Morning Edition for August 25, 2015 Hear the Morning Edition program for August 25, 2015

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Johnny Jackson looks out the back door of his home as he talks to his neighbors in New Orleans. Jackson's home is still under construction 10 years after Hurricane Katrina nearly destroyed his property. David Gilkey/NPR hide caption

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David Gilkey/NPR

Hurricane Katrina: 10 Years Of Recovery And Reflection

At A Shelter Of Last Resort, Decency Prevailed Over Depravity

Ten years ago, 25,000 people huddled inside the Morial Convention Center in New Orleans seeking shelter from Hurricane Katrina. The fiasco there came to epitomize the chaotic, inadequate response.

A trader fills orders Monday in the Standard & Poor's 500 stock index options pit at the Chicago Board Options Exchange. Watching market numbers plummet can make investors queasy, but analysts say keeping a level head through volatility is the best course. Scott Olson/Getty Images hide caption

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Scott Olson/Getty Images

Keep Calm And Carry The 1: Investors Often Miscalculate Amid Volatility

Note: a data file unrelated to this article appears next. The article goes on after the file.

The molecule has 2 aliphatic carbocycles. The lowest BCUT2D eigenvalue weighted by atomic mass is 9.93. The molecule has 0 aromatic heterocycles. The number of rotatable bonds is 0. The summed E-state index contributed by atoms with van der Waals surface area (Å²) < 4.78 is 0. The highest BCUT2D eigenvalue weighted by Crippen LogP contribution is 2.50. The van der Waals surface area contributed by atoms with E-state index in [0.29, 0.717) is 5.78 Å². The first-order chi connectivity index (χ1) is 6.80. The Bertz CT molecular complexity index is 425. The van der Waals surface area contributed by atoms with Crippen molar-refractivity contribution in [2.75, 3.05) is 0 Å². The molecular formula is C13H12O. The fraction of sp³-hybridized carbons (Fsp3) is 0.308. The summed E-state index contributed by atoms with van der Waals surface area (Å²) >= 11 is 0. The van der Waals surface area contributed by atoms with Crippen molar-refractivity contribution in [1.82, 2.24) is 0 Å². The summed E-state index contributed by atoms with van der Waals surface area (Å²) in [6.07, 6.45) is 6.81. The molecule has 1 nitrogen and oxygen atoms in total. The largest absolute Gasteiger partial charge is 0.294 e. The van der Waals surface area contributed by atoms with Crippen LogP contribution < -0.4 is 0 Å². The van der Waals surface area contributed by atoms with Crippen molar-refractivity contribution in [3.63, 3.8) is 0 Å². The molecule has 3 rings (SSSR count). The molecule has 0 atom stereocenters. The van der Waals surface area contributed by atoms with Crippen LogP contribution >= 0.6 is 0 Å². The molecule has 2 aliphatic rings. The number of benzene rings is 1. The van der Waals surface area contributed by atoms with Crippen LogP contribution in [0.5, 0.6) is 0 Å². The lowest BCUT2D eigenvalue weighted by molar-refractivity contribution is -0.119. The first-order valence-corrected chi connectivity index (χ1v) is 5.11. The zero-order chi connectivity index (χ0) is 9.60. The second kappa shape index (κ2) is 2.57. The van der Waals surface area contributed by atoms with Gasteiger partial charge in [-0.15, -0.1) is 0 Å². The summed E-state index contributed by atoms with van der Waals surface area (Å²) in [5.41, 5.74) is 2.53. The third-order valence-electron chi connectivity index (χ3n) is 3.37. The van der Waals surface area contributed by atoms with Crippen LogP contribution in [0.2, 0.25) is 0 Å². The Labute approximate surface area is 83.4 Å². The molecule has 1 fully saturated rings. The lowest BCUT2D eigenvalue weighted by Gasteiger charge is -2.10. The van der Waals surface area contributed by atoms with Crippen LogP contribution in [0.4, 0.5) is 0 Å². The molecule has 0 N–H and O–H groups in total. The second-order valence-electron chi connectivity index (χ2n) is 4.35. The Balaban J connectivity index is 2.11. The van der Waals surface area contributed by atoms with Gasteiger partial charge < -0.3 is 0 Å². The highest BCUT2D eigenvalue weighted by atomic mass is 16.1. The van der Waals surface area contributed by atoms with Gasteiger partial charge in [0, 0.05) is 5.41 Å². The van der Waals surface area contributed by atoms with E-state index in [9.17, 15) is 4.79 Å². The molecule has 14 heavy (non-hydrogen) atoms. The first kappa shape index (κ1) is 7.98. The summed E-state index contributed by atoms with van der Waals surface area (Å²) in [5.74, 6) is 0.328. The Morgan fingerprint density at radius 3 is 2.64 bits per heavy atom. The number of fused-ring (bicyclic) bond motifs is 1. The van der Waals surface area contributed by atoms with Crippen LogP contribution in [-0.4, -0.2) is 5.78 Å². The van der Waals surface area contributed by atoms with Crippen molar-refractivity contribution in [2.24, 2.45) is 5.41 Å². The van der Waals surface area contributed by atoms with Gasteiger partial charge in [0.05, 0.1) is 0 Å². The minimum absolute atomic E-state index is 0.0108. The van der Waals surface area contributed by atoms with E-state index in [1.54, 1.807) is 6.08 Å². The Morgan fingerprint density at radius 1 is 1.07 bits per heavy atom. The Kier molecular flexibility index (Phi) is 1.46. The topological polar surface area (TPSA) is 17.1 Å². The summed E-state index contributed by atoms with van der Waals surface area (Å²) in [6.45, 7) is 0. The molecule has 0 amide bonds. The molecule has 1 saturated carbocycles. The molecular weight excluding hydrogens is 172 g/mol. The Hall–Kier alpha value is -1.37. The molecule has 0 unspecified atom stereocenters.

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Yo La Tengo plays the music you hear between Morning Edition stories in Studio 1. Lani Milton/NPR hide caption

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Lani Milton/NPR

Yo La Tengo: Morning Edition's In-House Band For A Day

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Almost everyone who owns a home in the city of Petropolis — where the Brazilian royal family once had a summer palace — still pays tax to the descendants of the former rulers. Amadeu Júnior via Flickr hide caption

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Amadeu Júnior via Flickr

For Brazil's 1 Percenters, The Land Stays In The Family Forever

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Last October, a 15-year-old student and member of the Tulalip Tribes in Washington opened fire at his high school with a gun obtained from his father. The tribe had issued a restraining order against the father, but that information didn't show up in the federal criminal database — so he was able to buy the gun. Ted S. Warren/AP hide caption

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Ted S. Warren/AP

Crime Program Aims To Close Trust Gap Between Government, Tribes

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Ira Kaplan (left) and James McNew of Yo La Tengo in NPR's New York City studios. Mike Katzif/NPR hide caption

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Mike Katzif/NPR

Yo La Tengo: 'When We Let The World In, It Can Be So Profound'

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Johnny Jackson looks out the back door of his home as he talks to his neighbors in New Orleans. Jackson's home is still under construction 10 years after Hurricane Katrina nearly destroyed his property. David Gilkey/NPR hide caption

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David Gilkey/NPR

At A Shelter Of Last Resort, Decency Prevailed Over Depravity

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